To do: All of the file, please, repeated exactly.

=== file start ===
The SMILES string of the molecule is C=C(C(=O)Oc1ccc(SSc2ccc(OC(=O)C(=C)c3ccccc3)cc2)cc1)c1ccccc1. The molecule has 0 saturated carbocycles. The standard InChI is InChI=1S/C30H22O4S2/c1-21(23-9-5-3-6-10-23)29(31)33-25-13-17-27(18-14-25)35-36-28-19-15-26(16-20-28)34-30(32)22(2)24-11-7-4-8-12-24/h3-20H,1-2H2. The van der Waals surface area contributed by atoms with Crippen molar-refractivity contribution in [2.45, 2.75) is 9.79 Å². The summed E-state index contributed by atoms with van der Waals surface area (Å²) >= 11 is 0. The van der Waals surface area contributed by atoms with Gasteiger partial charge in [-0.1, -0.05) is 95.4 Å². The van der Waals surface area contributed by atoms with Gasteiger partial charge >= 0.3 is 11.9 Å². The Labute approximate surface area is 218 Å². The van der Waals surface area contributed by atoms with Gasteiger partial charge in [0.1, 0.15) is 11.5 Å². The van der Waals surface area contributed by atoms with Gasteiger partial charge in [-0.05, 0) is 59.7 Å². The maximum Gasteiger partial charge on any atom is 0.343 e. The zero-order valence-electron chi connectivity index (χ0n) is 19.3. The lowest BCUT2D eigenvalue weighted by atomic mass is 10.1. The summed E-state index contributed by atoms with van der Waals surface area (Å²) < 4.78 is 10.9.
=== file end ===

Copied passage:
The SMILES string of the molecule is C=C(C(=O)Oc1ccc(SSc2ccc(OC(=O)C(=C)c3ccccc3)cc2)cc1)c1ccccc1. The molecule has 0 saturated carbocycles. The standard InChI is InChI=1S/C30H22O4S2/c1-21(23-9-5-3-6-10-23)29(31)33-25-13-17-27(18-14-25)35-36-28-19-15-26(16-20-28)34-30(32)22(2)24-11-7-4-8-12-24/h3-20H,1-2H2. The van der Waals surface area contributed by atoms with Crippen molar-refractivity contribution in [2.45, 2.75) is 9.79 Å². The summed E-state index contributed by atoms with van der Waals surface area (Å²) >= 11 is 0. The van der Waals surface area contributed by atoms with Gasteiger partial charge in [-0.1, -0.05) is 95.4 Å². The van der Waals surface area contributed by atoms with Gasteiger partial charge >= 0.3 is 11.9 Å². The Labute approximate surface area is 218 Å². The van der Waals surface area contributed by atoms with Gasteiger partial charge in [0.1, 0.15) is 11.5 Å². The van der Waals surface area contributed by atoms with Gasteiger partial charge in [-0.05, 0) is 59.7 Å². The maximum Gasteiger partial charge on any atom is 0.343 e. The zero-order valence-electron chi connectivity index (χ0n) is 19.3. The lowest BCUT2D eigenvalue weighted by atomic mass is 10.1. The summed E-state index contributed by atoms with van der Waals surface area (Å²) < 4.78 is 10.9.